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Prostatitis - nonbacterial - chronic

Definition

Chronic nonbacterial prostatitis is a condition that causes long-term pain and urinary symptoms. It involves the prostate gland or other parts of a man's lower urinary tract or genital area. This condition is not caused by an infection with bacteria.

See also: Prostatitis - bacterial

Alternative Names

NBP; Prostatodynia; Pelvic pain syndrome; CPPS; Chronic nonbacterial prostatitis; Chronic genitourinary pain

Causes, incidence, and risk factors

Possible causes of nonbacterial prostatitis include:

  • A past bacterial prostatitis infection
  • Bacteria that are not typical (atypical), such as mycoplasma or ureaplasma
  • Irritation caused by a backup of urine flowing into the prostate
  • Irritation from chemicals
  • Nerve problem involving the lower urinary tract
  • Parasites (trichomonads)
  • Pelvic floor muscle problem
  • Sexual abuse
  • Viruses

Life stresses and some psychological factors may also contribute.

Most patients with chronic prostatitis have the nonbacterial form.

Symptoms

  • Blood in the semen
  • Blood in the urine
  • Pain that is located:
  • Pain with bowel movements
  • Pain with ejaculation
  • Problems with urinating

Signs and tests

A physical examination usually will not show anything abnormal. However, the prostate may be swollen or tender.

Urine tests may show white or red blood cells in the urine. A semen culture may show increased white blood cells and low sperm count with poor movement (motility).

Urine culture or culture from the prostate does not show bacteria.

Treatment

Treatment for nonbacterial prostatitis is difficult. The goal is to control symptoms, because it is hard to cure this condition.

MEDICATIONS:

Many patients are treated with long-term antibiotics to make sure that bacteria are not causing their prostatitis. However, patients who have had symptoms for a long period of time and do not seem to benefit from antibiotics should stop taking them.

See also: Prostatitis - bacterial

Medications called alpha-adrenergic blockers help relax the muscles of the prostate gland. They include:

  • Alfuzosin (Uroxatral)
  • Doxazosin (Cardura)
  • Silodosin (Rapaflo)
  • Tamsulosin (Flomax)
  • Terazosin (Hytrin)

It usually takes about 6 weeks before these medicines start working. Many people do not get relief from these medicines.

Aspirin, ibuprofen, and other nonsteroidal anti-inflammatory drugs (NSAIDs) may relieve symptoms in some patients.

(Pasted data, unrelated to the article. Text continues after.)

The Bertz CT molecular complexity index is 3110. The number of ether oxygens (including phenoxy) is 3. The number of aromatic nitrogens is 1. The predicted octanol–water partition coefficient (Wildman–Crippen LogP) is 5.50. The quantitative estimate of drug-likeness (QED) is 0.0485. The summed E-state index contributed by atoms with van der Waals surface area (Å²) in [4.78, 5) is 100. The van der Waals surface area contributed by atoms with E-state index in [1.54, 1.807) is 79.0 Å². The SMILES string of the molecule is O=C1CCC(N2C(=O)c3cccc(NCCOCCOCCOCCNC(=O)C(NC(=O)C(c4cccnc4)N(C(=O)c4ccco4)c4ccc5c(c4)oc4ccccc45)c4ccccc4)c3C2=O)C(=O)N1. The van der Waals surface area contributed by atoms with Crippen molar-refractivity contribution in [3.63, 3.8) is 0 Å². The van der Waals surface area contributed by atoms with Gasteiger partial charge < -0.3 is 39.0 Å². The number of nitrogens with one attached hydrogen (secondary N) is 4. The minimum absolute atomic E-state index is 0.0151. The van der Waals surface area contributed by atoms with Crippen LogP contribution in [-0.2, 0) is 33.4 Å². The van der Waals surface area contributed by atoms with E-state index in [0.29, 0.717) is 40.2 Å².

Some people have found some relief from pollen extract (Cernitin) and allopurinol, although research does not confirm their benefit. Stool softeners may be recommended to reduce discomfort with bowel movements.

SURGERY:

may be done in rare cases if medicine does not help. This surgery is not usually done on younger men, because it may cause Transurethral resection of the prostate . This can lead to sterility, retrograde ejaculation , and impotence .incontinence

OTHER THERAPY:

Warm baths may help relieve some of the pain. A number of other treatments have been used, such as prostate massage, acupuncture, and relaxation exercises. However, none of these therapies have been proven to help.

Support Groups

Expectations (prognosis)

Many patients respond to treatment. However, others do not get relief, even after trying many treatments. Symptoms often come back after treatment, and may eventually not be treatable.

Complications

Untreated symptoms of nonbacterial prostatitis may lead to sexual and urinary problems, which can affect your lifestyle and emotional well-being.

Calling your health care provider

Call your health care provider if you have symptoms of prostatitis.

Prevention

References

Barry MJ, Collins M. Benign prostate disease and prostatitis. In: Goldman L, Ausiello D, eds. . 24th ed. Philadelphia, Pa: Saunders Elsevier; 2011:chap 131.

Nickel JC. Inflammatory conditions of the male genitourinary tract: Prostatitis and related conditions, orchitis, and epididymitis. In: Wein AJ, ed. . 9th ed. Philadelphia, Pa: Saunders Elsevier; 2007:chap 9.

Encyclopedia content is provided as information only and not intended to replace the advice and instruction from your personal physician.